“When we talk about truth, it’s also about getting to a place of justice,” said Vicky Stott, program officer for the W.K. Kellogg Foundation and a member of the Ho-Chunk Nation, as she spoke on the Truth, Healing, and Reconciliation panel. “One, take in the truth. [And then] two, what does that truth obligate us to do?”
Seitz said that the conference was a great experience, prompting her to think more about her own journey of healing, one she said she’s only recently begun. Seitz did not grow up on a reservation or at a boarding school, but trauma and separation are common narratives in many Native people’s experiences.
“It’s easy for people to think this history has nothing to do with them,” said McFadden. “But all of our homes and churches are on Native land, and we have to ask ourselves why that is and how we benefit from it. This history is tied up in our own, and it’s our job as the church to reckon with that.”
The Office of Ministry is seeking a part-time program manager for the Lilly Endowment, Inc.-funded program “Part-Time Pastor; Full-Time Church.” The program manager will work with an advisory committee to implement this new program initiative that addresses the practical needs of multivocational ministers in the Church of the Brethren.
The program will include recruiting and training qualified individuals to serve as “Circuit Riders”—those who assess ministers’ immediate concerns—as well as Exemplars—those who provide expertise regarding concerns identified as most common for multivocational clergy. The program manager will also manage requests for services, schedule service providers (Circuit Riders and Exemplars), and meet ongoing administrative needs including completion of required reports to the grant provider.
Further details regarding the grant, as well as a detailed position description, are available online or by request. Interested persons may apply for this position by sending a cover letter, resumé, and two letters of recommendation to COBApply@brethren.org. The position is available Jan. 1. Location is flexible, with travel as needed.
The Church of the Brethren Workcamp Office has released dates and locations for the 2019 workcamp schedule. A total of 18 different workcamps will be offered for junior high, senior high, young adult, and “We Are Able” participants.
The six junior high sites are in Indiana, Michigan, Pennsylvania, and Virginia. Senior high workcamps will take place in 10 locations from coast to coast, including Oregon, Idaho, Colorado, Tennessee, and Massachusetts. Young adults may choose to travel to China, or to assist in Elgin, Ill., with the “We Are Able” workcamp for youth and young adults with intellectual disabilities.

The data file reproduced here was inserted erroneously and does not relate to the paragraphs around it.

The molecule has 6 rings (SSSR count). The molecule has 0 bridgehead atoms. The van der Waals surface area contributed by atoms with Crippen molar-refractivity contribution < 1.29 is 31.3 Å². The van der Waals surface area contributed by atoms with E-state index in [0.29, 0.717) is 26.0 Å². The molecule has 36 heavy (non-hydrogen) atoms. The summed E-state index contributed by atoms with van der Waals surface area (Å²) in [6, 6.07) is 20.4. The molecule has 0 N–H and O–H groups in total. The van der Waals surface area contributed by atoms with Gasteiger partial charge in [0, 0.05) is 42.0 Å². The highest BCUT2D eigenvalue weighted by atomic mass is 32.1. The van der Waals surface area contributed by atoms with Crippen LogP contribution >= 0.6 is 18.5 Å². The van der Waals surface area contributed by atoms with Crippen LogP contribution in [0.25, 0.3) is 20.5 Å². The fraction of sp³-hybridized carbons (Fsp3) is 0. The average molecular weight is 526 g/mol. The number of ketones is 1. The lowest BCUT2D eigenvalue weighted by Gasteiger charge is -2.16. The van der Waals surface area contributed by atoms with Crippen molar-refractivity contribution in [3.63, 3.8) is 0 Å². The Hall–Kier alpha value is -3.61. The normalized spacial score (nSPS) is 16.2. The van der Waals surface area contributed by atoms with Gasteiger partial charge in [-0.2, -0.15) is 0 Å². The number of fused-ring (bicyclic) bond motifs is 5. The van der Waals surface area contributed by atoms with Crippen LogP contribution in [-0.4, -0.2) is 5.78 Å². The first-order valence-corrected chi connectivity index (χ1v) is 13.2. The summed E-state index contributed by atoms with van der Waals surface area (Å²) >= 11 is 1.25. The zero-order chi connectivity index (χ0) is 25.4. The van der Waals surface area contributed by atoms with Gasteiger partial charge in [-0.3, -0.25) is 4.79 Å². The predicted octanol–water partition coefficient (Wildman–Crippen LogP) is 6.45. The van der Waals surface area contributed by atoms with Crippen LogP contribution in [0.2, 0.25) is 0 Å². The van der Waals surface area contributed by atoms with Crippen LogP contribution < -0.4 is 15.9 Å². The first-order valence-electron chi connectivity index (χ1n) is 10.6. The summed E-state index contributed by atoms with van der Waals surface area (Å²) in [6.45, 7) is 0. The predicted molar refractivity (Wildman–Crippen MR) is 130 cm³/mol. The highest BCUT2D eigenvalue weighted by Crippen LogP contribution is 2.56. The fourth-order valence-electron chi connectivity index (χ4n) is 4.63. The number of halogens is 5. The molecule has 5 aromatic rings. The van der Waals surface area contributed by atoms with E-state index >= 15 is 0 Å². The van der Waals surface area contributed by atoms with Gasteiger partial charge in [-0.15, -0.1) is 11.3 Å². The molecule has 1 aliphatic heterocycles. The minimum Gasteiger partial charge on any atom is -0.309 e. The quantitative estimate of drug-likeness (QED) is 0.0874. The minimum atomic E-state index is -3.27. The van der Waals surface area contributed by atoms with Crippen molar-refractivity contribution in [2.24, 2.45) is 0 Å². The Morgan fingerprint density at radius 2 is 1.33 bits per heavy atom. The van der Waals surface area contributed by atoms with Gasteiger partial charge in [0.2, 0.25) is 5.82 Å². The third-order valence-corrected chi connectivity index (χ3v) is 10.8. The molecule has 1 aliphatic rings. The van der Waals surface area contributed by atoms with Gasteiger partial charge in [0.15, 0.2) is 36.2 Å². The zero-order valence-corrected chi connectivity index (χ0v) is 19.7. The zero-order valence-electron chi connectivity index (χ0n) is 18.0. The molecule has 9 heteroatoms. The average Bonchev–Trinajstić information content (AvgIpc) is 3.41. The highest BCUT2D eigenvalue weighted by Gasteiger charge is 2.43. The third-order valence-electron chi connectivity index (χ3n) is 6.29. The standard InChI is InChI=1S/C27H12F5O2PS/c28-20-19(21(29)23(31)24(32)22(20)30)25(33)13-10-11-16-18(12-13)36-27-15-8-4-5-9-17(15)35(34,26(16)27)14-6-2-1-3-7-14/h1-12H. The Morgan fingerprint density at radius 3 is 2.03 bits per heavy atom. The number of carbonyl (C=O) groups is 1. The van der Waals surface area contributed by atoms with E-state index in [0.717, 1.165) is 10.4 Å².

To view the full schedule, which includes the dates, location, cost, and description of each workcamp, visit www.brethren.org/workcamps/schedule. Registration will open on Jan. 17 at 7 p.m. Central Time. All youth and young adults in the denomination are encouraged to attend. For questions or to receive a 2019 workcamp brochure (pictured) by mail, contact the Workcamp Office at email@example.com.
Planners of the 2019 Church of the Brethren National Older Adult Conference (NOAC) have unveiled the logo for the event, highlighting the conference theme, “Reaching … across generations, beyond differences, through conflict … into joy,” based on Romans 15:7. The flowing blue and green logo was designed by Brethren graphic artist Debbie Noffsinger.
The conference will take place Sept. 2-6, 2019, at the Lake Junaluska Conference and Retreat Center near Waynesville, N.C. The NOAC web page, www.brethren.org/NOAC, will go live with 2019 information in January. Registration opens in April.
Christy Waltersdorff, pastor of York Center Church of the Brethren in Lombard, Ill., is serving as NOAC 2019 coordinator. Serving with her on the planning team are Rex Miller, Pat Roberts, Karen Dillon, Glenn Bollinger, Paula Ziegler Ulrich, and Church of the Brethren staff members Stan Dueck and Josh Brockway.
The Brethren Academy for Ministerial Leadership is offering “Christianity in the Early-Modern and Modern Worlds” Jan. 23 to March 13 with Bethany Theological Seminary professor Ken Rogers as the instructor. TRIM/EFSM students will receive one credit in Bible/Theology and Bethany Experience upon completion. Continuing education students will receive 2.0 CEUs. This course is also available for laypersons for their own personal enrichment.